Scifi: The favorite genre of the “disenchanted West”

http://www.theatlantic.com/entertainment/archive/2013/06/why-the-west-loves-sci-fi-and-fantasy-a-cultural-explanation/276816/

The above article is full of anecdotes as to why we in the West enjoy Science Fiction.  I can say that some of these points apply to me, because I do love science fiction.  But, even as I perceive the world as “knowably rational and systematic” I don’t remove God or the other higher order persons from my worldview.  In fact, because I believe in God, the world becomes more knowable, rational, and systematic.  Also, because I have God’s Word, the Bible, I have a reliable map by which to navigate this world.  Furthermore, as a Christian, I am filled with God’s Holy Spirit, which leads into all truth, so that I can be more than a conqueror!  There is now no longer any condemnation, neither any lack of sacred astonishment!

Westerns and Scifi are so popular in the US, we created a “space western” called Firefly, which lead to a feature film called Serenity.

I am reminded of a conversation between science fiction and fantasy author, C.S. Lewis and his two academe friends, in which they discussed the nuances of children’s fantasies, space odysseys, and time travel stories.  The main driver of Lewis’ argument is that SciFi gives you a creative landscape in which to explore new stories.  This explains the success of the “Spaghetti westerns”; with their cowboys, Indians, cattle rustlers, and hopes of striking gold. Americans 50 years ago were enamored with Westerns, because it depicted a new, different, exciting way of life. The stories you could tell, set in the old west, were tinged with just a little bit of wonder. Scifi is now what the western was then.

(In point of fact, Mark Twain gained his first commercial success, not in books or articles, but in telling about his travels to exotic Hawaii.  He lectured to sold out theaters, displaying photos and artifacts as he wove tales of the Polynesian paradise.  Later, he would journey to Israel, so that he could bring back stories on which to lecture, thereby duplicating the success he’d had on the “Hawaiian circuit”.)

SciFi removes the known boundaries, and once again leaves men free to speculate.  Before men had gained such vast knowledge of our own earth, they speculated about what mermaids and sea monsters might be roving the ocean depths, or else, what elves, giants, dragons, and unicorns the neighboring woods might harbor.  They had less knowledge of the terrain, and as a result their imaginations ran wild.  Now that we have seemingly endless knowledge of our planet, we must look to the heavens when we want to engage our imaginations.  The heavens are full of mysterious places, alien worlds, angelic creatures, and the intangible ephemera of God.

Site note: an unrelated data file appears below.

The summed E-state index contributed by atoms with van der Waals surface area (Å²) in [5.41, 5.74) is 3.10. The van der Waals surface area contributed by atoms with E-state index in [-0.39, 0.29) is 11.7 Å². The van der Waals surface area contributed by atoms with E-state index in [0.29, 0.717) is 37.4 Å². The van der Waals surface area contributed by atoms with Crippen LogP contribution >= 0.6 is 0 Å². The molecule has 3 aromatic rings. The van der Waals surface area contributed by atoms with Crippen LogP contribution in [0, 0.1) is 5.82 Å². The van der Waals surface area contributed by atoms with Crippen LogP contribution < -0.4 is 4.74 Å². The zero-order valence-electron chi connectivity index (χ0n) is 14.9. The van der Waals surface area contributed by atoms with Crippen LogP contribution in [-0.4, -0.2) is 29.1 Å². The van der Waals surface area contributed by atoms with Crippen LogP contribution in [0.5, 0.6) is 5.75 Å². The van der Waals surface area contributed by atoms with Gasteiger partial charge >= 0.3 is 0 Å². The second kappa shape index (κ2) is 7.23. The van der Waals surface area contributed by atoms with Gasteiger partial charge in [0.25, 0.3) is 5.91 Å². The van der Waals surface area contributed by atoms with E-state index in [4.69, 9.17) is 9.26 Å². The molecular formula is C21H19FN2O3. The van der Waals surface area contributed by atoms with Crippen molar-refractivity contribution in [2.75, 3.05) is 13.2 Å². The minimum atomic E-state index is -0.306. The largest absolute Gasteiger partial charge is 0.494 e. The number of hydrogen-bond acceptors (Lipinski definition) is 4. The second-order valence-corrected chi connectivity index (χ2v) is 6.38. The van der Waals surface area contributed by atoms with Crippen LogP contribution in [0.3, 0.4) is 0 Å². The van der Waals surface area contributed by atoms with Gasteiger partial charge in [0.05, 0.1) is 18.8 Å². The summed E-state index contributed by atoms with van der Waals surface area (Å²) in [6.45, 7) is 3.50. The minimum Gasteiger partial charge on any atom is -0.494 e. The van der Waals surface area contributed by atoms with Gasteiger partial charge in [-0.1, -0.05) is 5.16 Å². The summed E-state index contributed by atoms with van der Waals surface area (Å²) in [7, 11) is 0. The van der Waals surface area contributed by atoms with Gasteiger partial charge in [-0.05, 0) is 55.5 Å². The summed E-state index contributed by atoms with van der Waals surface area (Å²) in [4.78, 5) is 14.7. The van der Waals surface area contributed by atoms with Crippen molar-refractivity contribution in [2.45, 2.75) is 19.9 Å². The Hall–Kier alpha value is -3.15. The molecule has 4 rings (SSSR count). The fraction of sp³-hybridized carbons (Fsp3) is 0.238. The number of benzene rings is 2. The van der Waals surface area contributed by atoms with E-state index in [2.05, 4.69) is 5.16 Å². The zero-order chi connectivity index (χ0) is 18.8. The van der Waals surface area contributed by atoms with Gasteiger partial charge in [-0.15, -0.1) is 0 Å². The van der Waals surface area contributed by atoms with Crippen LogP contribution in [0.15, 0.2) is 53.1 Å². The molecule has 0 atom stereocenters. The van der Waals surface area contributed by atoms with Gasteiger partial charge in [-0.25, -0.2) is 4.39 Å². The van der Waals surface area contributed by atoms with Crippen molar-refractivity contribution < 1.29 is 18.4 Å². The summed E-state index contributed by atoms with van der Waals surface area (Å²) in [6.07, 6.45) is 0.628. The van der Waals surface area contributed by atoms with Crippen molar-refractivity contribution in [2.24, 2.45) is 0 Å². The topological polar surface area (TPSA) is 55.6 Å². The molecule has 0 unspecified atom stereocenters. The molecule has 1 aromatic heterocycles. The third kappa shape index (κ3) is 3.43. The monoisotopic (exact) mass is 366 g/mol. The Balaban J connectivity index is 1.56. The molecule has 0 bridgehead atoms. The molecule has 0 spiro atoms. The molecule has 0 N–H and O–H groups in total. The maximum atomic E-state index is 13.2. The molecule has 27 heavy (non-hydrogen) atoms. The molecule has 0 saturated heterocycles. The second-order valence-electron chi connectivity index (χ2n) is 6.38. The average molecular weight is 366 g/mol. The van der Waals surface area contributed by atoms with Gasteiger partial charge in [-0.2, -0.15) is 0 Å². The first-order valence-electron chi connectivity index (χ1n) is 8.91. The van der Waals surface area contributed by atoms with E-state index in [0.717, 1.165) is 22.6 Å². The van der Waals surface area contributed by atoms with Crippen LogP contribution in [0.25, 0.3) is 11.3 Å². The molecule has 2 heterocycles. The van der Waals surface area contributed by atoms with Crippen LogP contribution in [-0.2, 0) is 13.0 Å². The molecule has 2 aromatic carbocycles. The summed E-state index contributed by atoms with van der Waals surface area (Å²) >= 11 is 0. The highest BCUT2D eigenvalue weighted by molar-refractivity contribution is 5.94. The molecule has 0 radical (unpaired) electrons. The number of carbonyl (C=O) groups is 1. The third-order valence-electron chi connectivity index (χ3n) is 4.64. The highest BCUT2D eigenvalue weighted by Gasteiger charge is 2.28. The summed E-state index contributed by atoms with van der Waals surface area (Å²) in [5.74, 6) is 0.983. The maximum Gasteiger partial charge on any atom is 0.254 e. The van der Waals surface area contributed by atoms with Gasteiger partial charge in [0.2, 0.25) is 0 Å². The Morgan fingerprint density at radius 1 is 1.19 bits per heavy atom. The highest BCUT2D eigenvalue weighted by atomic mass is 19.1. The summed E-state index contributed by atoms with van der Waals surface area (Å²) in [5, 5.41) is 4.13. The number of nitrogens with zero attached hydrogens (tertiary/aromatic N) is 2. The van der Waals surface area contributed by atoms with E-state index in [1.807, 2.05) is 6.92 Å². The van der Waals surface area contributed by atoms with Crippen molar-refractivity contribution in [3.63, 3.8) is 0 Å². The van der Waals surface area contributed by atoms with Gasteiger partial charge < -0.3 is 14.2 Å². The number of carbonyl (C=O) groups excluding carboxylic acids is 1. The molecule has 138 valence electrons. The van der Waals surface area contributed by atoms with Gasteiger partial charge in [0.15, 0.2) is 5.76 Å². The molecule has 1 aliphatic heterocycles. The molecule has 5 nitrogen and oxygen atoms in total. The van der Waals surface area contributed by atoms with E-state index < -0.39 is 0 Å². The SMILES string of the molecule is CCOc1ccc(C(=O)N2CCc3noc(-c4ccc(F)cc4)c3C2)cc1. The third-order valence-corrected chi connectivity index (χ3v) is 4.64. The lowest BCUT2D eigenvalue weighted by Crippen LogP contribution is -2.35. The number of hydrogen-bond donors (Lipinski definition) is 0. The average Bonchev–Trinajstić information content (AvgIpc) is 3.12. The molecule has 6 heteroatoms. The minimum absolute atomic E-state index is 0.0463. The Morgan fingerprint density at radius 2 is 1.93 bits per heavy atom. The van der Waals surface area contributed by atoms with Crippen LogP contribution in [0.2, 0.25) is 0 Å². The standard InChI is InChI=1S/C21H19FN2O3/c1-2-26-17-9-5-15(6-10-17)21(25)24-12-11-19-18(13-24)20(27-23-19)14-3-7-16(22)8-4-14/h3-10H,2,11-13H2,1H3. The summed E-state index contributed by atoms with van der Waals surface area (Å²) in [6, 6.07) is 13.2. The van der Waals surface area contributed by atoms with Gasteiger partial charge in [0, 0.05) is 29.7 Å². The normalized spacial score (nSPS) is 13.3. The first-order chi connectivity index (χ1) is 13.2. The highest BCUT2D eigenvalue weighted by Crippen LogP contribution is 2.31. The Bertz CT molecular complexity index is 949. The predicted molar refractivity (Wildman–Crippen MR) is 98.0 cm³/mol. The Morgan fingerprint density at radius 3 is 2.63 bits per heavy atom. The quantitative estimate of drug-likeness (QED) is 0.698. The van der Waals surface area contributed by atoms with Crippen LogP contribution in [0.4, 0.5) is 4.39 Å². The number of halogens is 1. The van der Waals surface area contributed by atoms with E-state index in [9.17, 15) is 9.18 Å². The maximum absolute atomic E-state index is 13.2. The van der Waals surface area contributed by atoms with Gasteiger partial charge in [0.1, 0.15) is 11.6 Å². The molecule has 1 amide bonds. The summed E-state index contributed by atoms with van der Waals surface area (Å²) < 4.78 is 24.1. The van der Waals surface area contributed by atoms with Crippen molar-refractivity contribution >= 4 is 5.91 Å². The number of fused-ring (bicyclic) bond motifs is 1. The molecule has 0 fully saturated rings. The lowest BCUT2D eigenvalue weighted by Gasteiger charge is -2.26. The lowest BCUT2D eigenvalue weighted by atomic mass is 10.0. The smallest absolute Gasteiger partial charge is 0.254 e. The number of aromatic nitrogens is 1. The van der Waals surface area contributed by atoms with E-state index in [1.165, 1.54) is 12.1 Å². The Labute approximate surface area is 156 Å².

Our culture, on the other hand, values the tangibles in life; assets, like money, possessions, and personnel.  Whenever our culture values the intangibles, like math, emotions, and ideas, it is generally for the purpose of proving a point or producing a profit. We have relegated the knowledge that intangibles give us to a second class status, which in turn renders the Intangibles as no longer the best way to build pathos.  As a result of our cultural rejection of intangibles life in the west is formulaic. We think we know the Universe.  We think we know ourselves.  We think we know a thing or two about life and love and space/time.  Our lives have become predictable, because we have believed the falsehood that we can, and do, know it all.

Without God in the Universe humans are reduced to little protein accidents; basically we’re no better than conscious, worms with appendages.  If that is all we are, then life is essentially meaningless.  We have lost the wonder, because we abandoned God.  We have lost our sense of awe, because we have reduced the Creation to merely the tangible realities.  We traded the Trinity for taxes and taxis.  We exchanged the truth of God for a lie; and that lie is this, “all there is, is all you can see.”  Even as I write those words a stirring in my heart rings out and asks, “But, what about hope?”  For what hope is there for protein accidents?  What grander designs can there be for we the conscious worms of earth?

Living in a society that excludes God, has robbed us of miracles.  It has cost us our moral conscious, because, without God, we believe that  in the end we can “get away with it”.  It has deprived us of wonder, awe, and the expectation of a great reward.  We are hamsters on a wheel.  Think about it; we go to school to learn, we learn to get a good job, we want a good job, so we can live well, we want to live well so we can have successful kids, we want our kids to be successful so we send them to schools… then the whole cycle starts over again.  It seems pretty redundant, but no one ever bothers to stop and ask “WHY?”. We have removed God from being the central purpose of human endeavors, and that is why we are stuck on this endless cosmic treadmill.  No wonder the Hindi’s invented the concept of Nirvana!  If living a life mired in routine, devoid of spontaneity is so dreadful, who would want to be stuck reincarnating into it for all eternity?

But they didn’t know that God would make a way out.  Not only a way out of eternal boredom, but also a way out of the trifle and tedium of the everyday.  Christians of all people should have hope, because God declares that we shall rule and reign with him throughout all eternity! There’s no room for boredom in the throne room of Heaven. (For a more thorough discussion on Christians and boredom click here! http://godlyculture.com )